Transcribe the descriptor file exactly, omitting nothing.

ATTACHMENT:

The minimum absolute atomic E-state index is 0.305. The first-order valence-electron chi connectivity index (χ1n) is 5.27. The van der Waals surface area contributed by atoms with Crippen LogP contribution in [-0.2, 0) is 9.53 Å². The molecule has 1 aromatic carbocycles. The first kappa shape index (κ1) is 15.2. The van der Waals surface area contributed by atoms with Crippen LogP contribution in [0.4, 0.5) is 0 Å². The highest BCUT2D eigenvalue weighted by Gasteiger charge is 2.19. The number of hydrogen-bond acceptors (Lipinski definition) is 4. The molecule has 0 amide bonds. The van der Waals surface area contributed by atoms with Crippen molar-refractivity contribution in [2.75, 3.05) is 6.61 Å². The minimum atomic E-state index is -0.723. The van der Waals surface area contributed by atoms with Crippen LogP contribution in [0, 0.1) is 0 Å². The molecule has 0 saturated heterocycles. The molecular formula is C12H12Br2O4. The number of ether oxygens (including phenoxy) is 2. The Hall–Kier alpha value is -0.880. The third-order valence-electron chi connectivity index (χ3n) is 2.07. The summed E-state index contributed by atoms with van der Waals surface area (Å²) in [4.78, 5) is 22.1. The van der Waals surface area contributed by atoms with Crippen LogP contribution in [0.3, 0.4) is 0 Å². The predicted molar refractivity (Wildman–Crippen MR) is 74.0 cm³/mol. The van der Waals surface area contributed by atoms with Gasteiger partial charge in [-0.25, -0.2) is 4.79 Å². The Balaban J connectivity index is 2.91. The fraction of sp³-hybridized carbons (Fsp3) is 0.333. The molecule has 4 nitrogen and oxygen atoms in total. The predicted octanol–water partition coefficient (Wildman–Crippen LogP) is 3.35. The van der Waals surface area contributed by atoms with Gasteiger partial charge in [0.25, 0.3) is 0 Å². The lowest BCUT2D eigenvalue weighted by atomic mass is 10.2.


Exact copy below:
The minimum absolute atomic E-state index is 0.305. The first-order valence-electron chi connectivity index (χ1n) is 5.27. The van der Waals surface area contributed by atoms with Crippen LogP contribution in [-0.2, 0) is 9.53 Å². The molecule has 1 aromatic carbocycles. The first kappa shape index (κ1) is 15.2. The van der Waals surface area contributed by atoms with Crippen LogP contribution in [0.4, 0.5) is 0 Å². The highest BCUT2D eigenvalue weighted by Gasteiger charge is 2.19. The number of hydrogen-bond acceptors (Lipinski definition) is 4. The molecule has 0 amide bonds. The van der Waals surface area contributed by atoms with Crippen molar-refractivity contribution in [2.75, 3.05) is 6.61 Å². The minimum atomic E-state index is -0.723. The van der Waals surface area contributed by atoms with Crippen LogP contribution in [0, 0.1) is 0 Å². The molecule has 0 saturated heterocycles. The molecular formula is C12H12Br2O4. The number of ether oxygens (including phenoxy) is 2. The Hall–Kier alpha value is -0.880. The third-order valence-electron chi connectivity index (χ3n) is 2.07. The summed E-state index contributed by atoms with van der Waals surface area (Å²) in [4.78, 5) is 22.1. The van der Waals surface area contributed by atoms with Crippen LogP contribution in [0.3, 0.4) is 0 Å². The predicted molar refractivity (Wildman–Crippen MR) is 74.0 cm³/mol. The van der Waals surface area contributed by atoms with Gasteiger partial charge in [-0.25, -0.2) is 4.79 Å². The Balaban J connectivity index is 2.91. The fraction of sp³-hybridized carbons (Fsp3) is 0.333. The molecule has 4 nitrogen and oxygen atoms in total. The predicted octanol–water partition coefficient (Wildman–Crippen LogP) is 3.35. The van der Waals surface area contributed by atoms with Gasteiger partial charge in [0.25, 0.3) is 0 Å². The lowest BCUT2D eigenvalue weighted by atomic mass is 10.2.